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Volume 21 No. 1
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Veterans, new faces to steer talks

NHL brings familiar leaders to table, but union has transformed

As collective-bargaining negotiations between the NHL and the NHL Players’ Association begin, discussion of the key issues for the league and the union will be notable as always — but so too will be the matter of who is doing the talking. Veterans of hockey negotiations past will be joined by key new voices, but those new individuals are far from inexperienced when it comes to business and labor.

The CBA expires Sept. 15. Talks between the two sides were expected to start late last week. Following is a look at some of the individuals expected to play important roles on both sides of the table in the weeks and months ahead.


GARY BETTMAN, BILL DALY: As commissioner, Bettman is undoubtedly the face of NHL management and wields the most influence on ownership, but deputy commissioner Daly will manage the league’s attorneys and have a strong voice in all discussions with the union. Daly is experienced, having started with the NHL in 1996 and having coordinated all negotiations that led to the current CBA. He has a solid working relationship with the press, so when the league does choose to comment — at least early in the negotiations

The NHL’s Gary Bettman (top) and the NHLPA’s Don Fehr will lead the sides in negotiations.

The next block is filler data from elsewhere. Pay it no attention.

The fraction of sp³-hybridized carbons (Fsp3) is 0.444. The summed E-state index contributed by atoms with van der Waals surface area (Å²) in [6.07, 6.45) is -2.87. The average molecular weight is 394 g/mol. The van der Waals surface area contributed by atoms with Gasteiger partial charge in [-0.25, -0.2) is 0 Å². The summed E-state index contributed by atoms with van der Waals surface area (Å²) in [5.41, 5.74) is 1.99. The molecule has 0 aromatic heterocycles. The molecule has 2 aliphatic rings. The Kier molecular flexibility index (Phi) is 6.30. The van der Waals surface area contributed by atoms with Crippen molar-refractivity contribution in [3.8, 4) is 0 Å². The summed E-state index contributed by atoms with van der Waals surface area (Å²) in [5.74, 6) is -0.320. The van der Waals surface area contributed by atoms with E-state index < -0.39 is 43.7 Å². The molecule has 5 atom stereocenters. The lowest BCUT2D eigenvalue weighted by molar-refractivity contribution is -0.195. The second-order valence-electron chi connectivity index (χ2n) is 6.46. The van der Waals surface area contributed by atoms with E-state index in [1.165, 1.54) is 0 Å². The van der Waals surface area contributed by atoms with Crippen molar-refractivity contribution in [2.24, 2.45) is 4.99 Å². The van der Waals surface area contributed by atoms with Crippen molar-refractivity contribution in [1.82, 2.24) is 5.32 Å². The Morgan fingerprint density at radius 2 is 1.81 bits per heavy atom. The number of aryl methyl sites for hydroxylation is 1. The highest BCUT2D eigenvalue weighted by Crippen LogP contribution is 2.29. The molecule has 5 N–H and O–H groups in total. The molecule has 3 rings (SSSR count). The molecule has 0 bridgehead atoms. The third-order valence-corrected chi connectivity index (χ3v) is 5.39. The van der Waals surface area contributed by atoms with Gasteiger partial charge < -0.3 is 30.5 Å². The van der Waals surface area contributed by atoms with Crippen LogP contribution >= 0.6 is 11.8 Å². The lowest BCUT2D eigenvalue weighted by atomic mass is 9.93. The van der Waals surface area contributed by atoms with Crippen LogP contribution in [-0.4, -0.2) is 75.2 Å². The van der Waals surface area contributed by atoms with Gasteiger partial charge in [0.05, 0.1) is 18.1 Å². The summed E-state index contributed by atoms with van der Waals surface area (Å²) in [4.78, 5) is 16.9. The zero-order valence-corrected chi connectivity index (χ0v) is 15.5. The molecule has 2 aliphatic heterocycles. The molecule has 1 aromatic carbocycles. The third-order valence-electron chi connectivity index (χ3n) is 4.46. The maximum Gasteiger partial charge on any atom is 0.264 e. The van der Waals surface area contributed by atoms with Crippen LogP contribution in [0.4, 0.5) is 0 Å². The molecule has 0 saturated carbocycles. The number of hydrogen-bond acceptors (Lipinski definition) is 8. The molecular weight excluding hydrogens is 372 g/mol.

Photo by: AP IMAGES
— there is a good chance it will come from Daly.

JEREMY JACOBS: These will be the first CBA negotiations since Jacobs was named chairman of the NHL’s board of governors in 2007. However, the Boston Bruins owner has been a major player in NHL labor negotiations for more than three decades and is one of Bettman’s most trusted confidants.

LOU LAMORIELLO: The president and general manager of the New Jersey Devils is arguably the most respected team executive in the NHL. He was deeply involved in the last negotiations and will be again.

ED SNIDER: As the owner of the Philadelphia Flyers since 1966, Snider has always been a strong voice in the NHL boardroom. As chairman of Comcast-Spectacor, Snider’s fingerprints were all over the league’s decision to align with the former Versus as a TV partner, a deal that ultimately led to the 10-year, $2 billion deal signed with NBC last year. Snider’s influence has never waned.